It all started four days ago, when I decided to reread old issues of Quilting Arts magazine for fun. I came across an article by Ann Brauer in the December 2012/January 2013 issue. Ann's quilts are museum pieces and I've long admired them. One type, which she sells on her Etsy site, involves long, thin strips. Check out, for example, one of her beautiful bags, here.
The QA article explains how she does it. I was astonished to read that her strips are crazy-thin! They're cut at 3/4" and finish at 1/4"! I only make strips that skinny by accident! Plus she sews with utter precision and consistency. Each quarter-inch is dead-straight.
It sounded like the perfect New Year's activity. If I can't be vanishingly thin, at least my strips can be! So I threw a party, in this sense:
Rose Parade float got stuck in my head.)
The QA article includes Ann's step-by-step directions and tips, which are not mine to divulge. In a nutshell, it involves stitching the strips directly onto a batting and backing. Here's the extent of my precision.
Ha! I wasn't even drinking. This is how I always sew when I'm trying to go straight.
Now you know why I can't be permitted to make garments.
I deeply regret the orange. Let's pretend I was drinking alcohol-positive eggnog. I wish.
(For Ann's complete how-to, a link to buy the QA issue is at the bottom of this post.)
Ann's technique is an excellent way to start on New Year's fitness resolutions. Every strip, or every two strips at most, you MUST run (because you're so eager to see how it looks) from the sewing machine to the ironing board, and back. That means you'll be standing up and sitting down, and zipping back and forth, getting almost as much exercise as dangerously young Star Wars actors.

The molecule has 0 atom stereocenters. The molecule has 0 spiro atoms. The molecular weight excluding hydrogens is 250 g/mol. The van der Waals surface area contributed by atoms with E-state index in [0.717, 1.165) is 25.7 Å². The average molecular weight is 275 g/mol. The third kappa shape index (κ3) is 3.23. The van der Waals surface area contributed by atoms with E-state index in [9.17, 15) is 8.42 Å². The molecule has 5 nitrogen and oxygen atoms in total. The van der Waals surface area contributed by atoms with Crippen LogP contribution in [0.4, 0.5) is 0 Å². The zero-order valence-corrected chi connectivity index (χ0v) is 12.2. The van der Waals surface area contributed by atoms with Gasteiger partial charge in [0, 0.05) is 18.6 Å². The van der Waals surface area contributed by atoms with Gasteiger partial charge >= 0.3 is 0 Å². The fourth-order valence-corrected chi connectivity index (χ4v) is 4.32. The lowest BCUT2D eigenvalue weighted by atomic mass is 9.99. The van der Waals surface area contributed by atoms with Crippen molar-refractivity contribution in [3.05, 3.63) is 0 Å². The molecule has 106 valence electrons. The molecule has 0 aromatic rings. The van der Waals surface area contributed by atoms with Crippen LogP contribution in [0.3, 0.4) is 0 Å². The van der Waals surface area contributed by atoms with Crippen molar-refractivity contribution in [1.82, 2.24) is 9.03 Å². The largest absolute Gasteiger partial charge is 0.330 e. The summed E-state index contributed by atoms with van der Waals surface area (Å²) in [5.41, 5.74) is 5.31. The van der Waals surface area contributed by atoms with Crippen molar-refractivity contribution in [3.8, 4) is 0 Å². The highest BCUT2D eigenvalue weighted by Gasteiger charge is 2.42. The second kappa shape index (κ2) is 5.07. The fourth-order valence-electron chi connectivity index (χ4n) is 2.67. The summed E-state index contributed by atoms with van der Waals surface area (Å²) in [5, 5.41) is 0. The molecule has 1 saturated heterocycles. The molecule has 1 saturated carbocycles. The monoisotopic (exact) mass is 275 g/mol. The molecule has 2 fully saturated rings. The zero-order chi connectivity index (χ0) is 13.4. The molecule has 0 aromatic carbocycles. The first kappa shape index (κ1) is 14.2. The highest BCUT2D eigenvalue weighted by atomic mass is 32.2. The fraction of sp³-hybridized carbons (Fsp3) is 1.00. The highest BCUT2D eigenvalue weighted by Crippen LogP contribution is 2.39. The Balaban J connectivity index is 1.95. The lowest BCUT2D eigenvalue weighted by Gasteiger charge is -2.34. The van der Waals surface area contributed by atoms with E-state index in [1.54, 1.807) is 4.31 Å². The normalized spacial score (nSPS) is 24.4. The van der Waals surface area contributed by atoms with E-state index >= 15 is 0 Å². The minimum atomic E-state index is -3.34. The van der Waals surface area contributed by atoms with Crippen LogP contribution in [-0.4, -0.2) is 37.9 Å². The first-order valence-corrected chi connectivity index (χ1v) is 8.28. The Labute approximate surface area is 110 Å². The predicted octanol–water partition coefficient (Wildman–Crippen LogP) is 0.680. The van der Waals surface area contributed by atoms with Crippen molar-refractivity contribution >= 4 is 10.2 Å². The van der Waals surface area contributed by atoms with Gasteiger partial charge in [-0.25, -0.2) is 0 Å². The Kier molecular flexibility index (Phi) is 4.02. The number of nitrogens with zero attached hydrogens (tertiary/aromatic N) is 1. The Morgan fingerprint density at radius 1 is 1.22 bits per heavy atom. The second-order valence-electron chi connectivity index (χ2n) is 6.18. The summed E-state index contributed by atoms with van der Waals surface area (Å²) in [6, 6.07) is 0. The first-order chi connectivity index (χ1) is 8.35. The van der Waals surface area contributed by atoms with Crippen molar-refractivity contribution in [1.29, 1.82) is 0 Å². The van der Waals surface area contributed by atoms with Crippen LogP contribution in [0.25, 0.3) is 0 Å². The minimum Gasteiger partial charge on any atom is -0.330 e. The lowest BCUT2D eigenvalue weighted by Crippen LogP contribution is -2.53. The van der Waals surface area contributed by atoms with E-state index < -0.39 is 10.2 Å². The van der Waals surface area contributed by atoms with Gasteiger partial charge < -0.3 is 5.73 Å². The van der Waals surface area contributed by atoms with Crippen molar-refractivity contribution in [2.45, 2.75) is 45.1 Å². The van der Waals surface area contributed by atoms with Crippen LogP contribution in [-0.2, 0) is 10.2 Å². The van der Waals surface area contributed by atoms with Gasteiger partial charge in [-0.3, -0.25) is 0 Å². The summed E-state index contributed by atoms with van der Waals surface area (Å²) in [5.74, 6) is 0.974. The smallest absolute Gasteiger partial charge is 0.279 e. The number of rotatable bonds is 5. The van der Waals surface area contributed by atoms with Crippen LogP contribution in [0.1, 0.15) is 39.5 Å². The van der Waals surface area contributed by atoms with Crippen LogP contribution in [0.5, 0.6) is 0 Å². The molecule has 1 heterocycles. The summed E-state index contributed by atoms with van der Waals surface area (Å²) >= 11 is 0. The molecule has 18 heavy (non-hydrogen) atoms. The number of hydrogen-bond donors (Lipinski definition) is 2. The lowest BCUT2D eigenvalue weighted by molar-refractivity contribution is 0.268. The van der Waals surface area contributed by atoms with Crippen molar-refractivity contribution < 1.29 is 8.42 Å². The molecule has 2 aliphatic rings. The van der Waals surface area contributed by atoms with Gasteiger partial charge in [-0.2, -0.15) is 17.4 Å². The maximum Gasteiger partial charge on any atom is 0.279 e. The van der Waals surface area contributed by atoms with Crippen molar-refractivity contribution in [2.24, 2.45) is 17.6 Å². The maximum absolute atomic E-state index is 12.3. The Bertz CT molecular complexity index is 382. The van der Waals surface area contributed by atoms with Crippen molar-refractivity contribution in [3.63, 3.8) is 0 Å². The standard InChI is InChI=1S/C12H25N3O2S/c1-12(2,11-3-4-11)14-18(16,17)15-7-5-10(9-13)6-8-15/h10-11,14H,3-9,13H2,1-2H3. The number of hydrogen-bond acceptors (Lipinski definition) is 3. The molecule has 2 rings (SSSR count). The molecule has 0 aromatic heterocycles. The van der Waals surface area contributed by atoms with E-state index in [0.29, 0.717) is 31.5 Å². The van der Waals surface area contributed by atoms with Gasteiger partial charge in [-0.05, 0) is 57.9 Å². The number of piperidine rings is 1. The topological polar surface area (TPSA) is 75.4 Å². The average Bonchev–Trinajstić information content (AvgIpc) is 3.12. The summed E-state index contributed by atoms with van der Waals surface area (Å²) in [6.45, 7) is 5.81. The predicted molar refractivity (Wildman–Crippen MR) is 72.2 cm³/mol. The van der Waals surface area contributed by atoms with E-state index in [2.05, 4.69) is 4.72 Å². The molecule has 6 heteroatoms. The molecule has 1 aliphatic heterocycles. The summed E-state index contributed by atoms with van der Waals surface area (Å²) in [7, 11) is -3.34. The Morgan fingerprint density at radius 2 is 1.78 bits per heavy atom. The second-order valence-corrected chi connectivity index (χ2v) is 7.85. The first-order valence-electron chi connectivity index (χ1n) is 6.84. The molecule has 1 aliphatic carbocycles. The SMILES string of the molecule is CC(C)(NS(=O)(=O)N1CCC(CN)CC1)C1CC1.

My rainbow bacon slab is made from solids, and measures 31" x 6". It has 27 strips, i.e. approximately 14 round trips between the iron and the sewing machine.
The same piece also works as a basket (need a base),
or a double basket:
Next, the piece I made mostly from batiks:
It measures 18" x 9" and includes 37 strips packed into those 9"!
What photos can't convey is how wonderfully bumpy-textural and hefty these pieces feel, much more than a regular quilt. I think it's because they're 5 layers. There's the back, batting, front, as in a regular quilt; plus there's the seam allowance of the strip you're attaching; the seam allowance of the strip underneath it. Those two seam allowances back everything.
This gives them gravity. Like a dog with a new toy, I have been literally carrying them around the house for two days (but not in my mouth), placing them upright on coffee tables. drizzling them down to the floor like waterfalls, arranging them like screens and sculptures and ocean waves, bending, folding, stroking and petting. I don't want to be separated from them, even for meals.
So what does Ann Brauer do with her pieces? Along with hanging them as art, she also makes them into placemats - no mealtime separation anxiety - as well as pillows - so you can sleep with them - plus purses, cellphone cases, tea cozies, and more.
I also tested the batik piece as a tray....
Or a basket that could conceivably hold this 9" pinecone.
I made another batik strip set that I turned into a little box (3 1/2" on a side).
I do have one tip for stitching a foundation-sewn project like this: Before you add each new strip, cut away all dangling threads from the previous strips, and check the back. These long, thick pieces act like a magnet for all the scraps, lint, threads, and small pets in a three-foot radius of your sewing machine. It picks them up, silently carries them along, without you feeling them because the sandwich is so thick. Then you (well, I) stitch them securely in place to the back. I am not showing you the results, because the whole point of this blog is to pretend that I am a competent quilter. OK, I'll show you.
Yup, I managed to stitch four long rows before detecting that the thread ends from previous rows, plus a massive, foldy scrap, had adhered to reverse side. If I were a surgeon, I would have just lost my license for accidentally stitching my forceps to someone's kidney.
- Learn about Ann's technique by ordering a digital edition ($8 cheap!) of the Quilting Arts issue here. No financial affiliation.
- An article she wrote about how she makes more uneven strips is here.
- From Ann's blog, here's how she joins sections: http://annbrauer.blogspot.com/2016/01/finishing-quilt.html
- More of her stunning pillows and purses: http://annbrauer.blogspot.com/p/small-works.html
- A nice article about Ann and her work is online, here.